Man Convicted of Felony Drug Possession

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YoloCourt-27by Abigail Soler

On Friday morning, February 19, Joseph Ferriero appeared in court with his wife and attorney, Richard Dudek, to await the jury’s verdict. The jury spent just over an hour in the deliberation room.

At 10:45am the jury entered the courtroom with the verdict. They had elected Juror 12 as the foreperson.

Juror 12 handed the verdict form to the bailiff, who delivered the sheet to the clerk to read aloud before the courtroom.

The jury returned a guilty verdict for count one, felony possession for sale of drugs. In this case, the illegal drug was methamphetamine.

Following the verdict, Ferriero’s wife burst into tears and began to say, “I’m sorry, I did this,” referring to her prior admission in testimony. Ferriero stipulated and agreed to enhancements.

The jury panel was dismissed and thanked for their services.

Deputy District Attorney Larry Eichele requested that the defendant be remanded into custody immediately, due to the charges and the amount of time that he had already been out of custody. Judge Rosenberg granted the motion.

Dudek agreed but requested that the defendant be able to embrace his wife before being taken into custody. Judge Rosenberg denied the request, but permitted Ferriero to turn around and say a few words to his wife.

Ms. Ferriero was sobbing, and apologizing to her husband. His response was, “I love you.” The defendant was then taken into custody.

Mr. Ferriero will be sentenced on March 24 at 10am, at the Yolo Superior Court.


Twist in Felony Possession of Meth for Sale Case – Wife Says the Meth Was Hers

By Tiffany Yeh

Defendant Joseph Ferriero is charged with felony possession of methamphetamine for sale. Deputy District Attorney Larry Eichele and Defense Attorney Richard Dudek are representing the respective parties, and Judge David Rosenberg is presiding over Department 14.

The trial resumed today with Davis Police Officer Ryan Bellamy continuing his testimony. But more interestingly, the defendant’s wife came out saying that the meth in the Ferriero house belonged to her, not to Mr. Ferriero.

When the defendant first arrived at his home, the officers, who were already there on the scene, searched Mr. Ferriero. They then looked at his phone, subsequently putting the phone out of Ferriero’s reach. Officer Bellamy stated that he does not usually note whether the phone rings during the search. In this case, he had not confiscated the phone after the search ended.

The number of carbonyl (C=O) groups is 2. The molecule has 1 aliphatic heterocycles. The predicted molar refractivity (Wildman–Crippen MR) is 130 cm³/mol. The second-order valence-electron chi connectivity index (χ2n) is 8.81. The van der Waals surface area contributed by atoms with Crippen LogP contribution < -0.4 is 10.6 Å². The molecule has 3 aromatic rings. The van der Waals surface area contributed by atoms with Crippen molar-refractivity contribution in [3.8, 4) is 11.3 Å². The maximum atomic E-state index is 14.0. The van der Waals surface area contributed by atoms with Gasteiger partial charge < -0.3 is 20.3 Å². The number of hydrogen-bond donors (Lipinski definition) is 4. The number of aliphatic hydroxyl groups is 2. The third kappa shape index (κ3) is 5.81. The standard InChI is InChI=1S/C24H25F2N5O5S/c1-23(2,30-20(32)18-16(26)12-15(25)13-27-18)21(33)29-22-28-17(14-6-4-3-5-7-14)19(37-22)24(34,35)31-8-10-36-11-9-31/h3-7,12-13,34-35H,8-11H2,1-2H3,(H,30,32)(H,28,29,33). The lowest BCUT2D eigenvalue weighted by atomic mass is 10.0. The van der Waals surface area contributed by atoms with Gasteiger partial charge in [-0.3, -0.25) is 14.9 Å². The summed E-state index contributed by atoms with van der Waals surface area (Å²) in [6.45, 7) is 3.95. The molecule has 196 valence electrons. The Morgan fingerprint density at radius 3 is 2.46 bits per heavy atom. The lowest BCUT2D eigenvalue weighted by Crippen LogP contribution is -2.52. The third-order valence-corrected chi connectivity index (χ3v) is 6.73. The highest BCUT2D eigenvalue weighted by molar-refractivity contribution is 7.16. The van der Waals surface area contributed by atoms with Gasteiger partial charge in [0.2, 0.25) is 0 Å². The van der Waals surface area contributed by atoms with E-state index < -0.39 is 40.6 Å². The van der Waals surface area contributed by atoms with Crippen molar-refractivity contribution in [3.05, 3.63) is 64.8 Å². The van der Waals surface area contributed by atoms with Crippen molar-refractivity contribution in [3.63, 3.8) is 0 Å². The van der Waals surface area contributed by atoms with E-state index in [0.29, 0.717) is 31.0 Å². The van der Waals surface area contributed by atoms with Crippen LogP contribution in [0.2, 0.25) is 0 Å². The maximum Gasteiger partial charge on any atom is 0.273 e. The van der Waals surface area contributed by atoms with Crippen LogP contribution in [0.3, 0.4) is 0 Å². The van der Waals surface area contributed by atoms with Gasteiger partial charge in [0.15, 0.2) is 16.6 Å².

According to the officer, two of the people staying at the Ferriero house made statements possibly alluding to Mr. Ferriero’s drug sales. One woman stated that Ferriero spends a lot of time in the garage, while another one stated that she tries to ignore the people that come to the house and the activity that goes on – she just tries to walk outside and leave when the visitors come.

When questioned, the officer stated that that there was nothing to indicate that there was bartering of meth for stuff other than cash. The officer also stated that giving away drugs is just as toxic as selling drugs.

Toward the end of the interview between the police officers and Mr. Ferriero during the search of the house, Ferriero had told the officers that the drugs in the bedroom belonged to him, that he was not a drug dealer, and added that he might give some away, but that he doesn’t deal or sell them.

The defendant’s wife has been arrested in the past, with the defendant, for selling drugs, according to DDA Eichele. The prosecution also mentioned something about the defendant’s wife’s criminal record.

During the search of the house, another man visited the house. This man was arrested then, also for narcotics. The prosecution seemed to insinuate that he was there to distribute meth as well, based on the amounts of meth he had on him. He had two “quarters,” one in each pocket. It seemed they were referring to one-fourth of an ounce of meth. It is alleged that this man was dropping off these amounts to the defendant.

One to two hours after the defendant had arrived back at his house, this other man was arrested by a YONET (Yolo Narcotics Enforcement Team) agent.

During the search, the officer did not collect the defendant’s phone as part of the evidence because the officer intended to work with the defendant in the future to get other drug contacts. The defendant would work for the officer, helping him in drug stings, basically.

The officer stated that he “very strongly believes that Joe’s meth in his room is to distribute and to sell and use.”